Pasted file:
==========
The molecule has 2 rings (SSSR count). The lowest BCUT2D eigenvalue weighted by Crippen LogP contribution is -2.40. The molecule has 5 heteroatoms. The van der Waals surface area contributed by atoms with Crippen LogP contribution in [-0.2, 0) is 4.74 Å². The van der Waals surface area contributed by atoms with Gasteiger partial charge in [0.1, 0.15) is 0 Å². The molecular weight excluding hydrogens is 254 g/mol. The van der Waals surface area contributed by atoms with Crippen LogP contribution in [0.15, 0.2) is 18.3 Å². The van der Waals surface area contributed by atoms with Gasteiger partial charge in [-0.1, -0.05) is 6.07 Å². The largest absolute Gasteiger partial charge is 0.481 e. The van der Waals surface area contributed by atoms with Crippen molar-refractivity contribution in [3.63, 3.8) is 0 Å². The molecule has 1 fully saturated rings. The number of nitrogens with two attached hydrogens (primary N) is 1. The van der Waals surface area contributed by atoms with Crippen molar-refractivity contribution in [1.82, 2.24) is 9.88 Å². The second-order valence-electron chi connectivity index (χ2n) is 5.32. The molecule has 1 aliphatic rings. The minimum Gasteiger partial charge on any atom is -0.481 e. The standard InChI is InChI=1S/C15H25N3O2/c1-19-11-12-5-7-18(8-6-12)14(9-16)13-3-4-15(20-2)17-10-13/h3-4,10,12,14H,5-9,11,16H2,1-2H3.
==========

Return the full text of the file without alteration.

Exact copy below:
The molecule has 2 rings (SSSR count). The lowest BCUT2D eigenvalue weighted by Crippen LogP contribution is -2.40. The molecule has 5 heteroatoms. The van der Waals surface area contributed by atoms with Crippen LogP contribution in [-0.2, 0) is 4.74 Å². The van der Waals surface area contributed by atoms with Gasteiger partial charge in [0.1, 0.15) is 0 Å². The molecular weight excluding hydrogens is 254 g/mol. The van der Waals surface area contributed by atoms with Crippen LogP contribution in [0.15, 0.2) is 18.3 Å². The van der Waals surface area contributed by atoms with Gasteiger partial charge in [-0.1, -0.05) is 6.07 Å². The largest absolute Gasteiger partial charge is 0.481 e. The van der Waals surface area contributed by atoms with Crippen molar-refractivity contribution in [3.63, 3.8) is 0 Å². The molecule has 1 fully saturated rings. The number of nitrogens with two attached hydrogens (primary N) is 1. The van der Waals surface area contributed by atoms with Crippen molar-refractivity contribution in [1.82, 2.24) is 9.88 Å². The second-order valence-electron chi connectivity index (χ2n) is 5.32. The molecule has 1 aliphatic rings. The minimum Gasteiger partial charge on any atom is -0.481 e. The standard InChI is InChI=1S/C15H25N3O2/c1-19-11-12-5-7-18(8-6-12)14(9-16)13-3-4-15(20-2)17-10-13/h3-4,10,12,14H,5-9,11,16H2,1-2H3.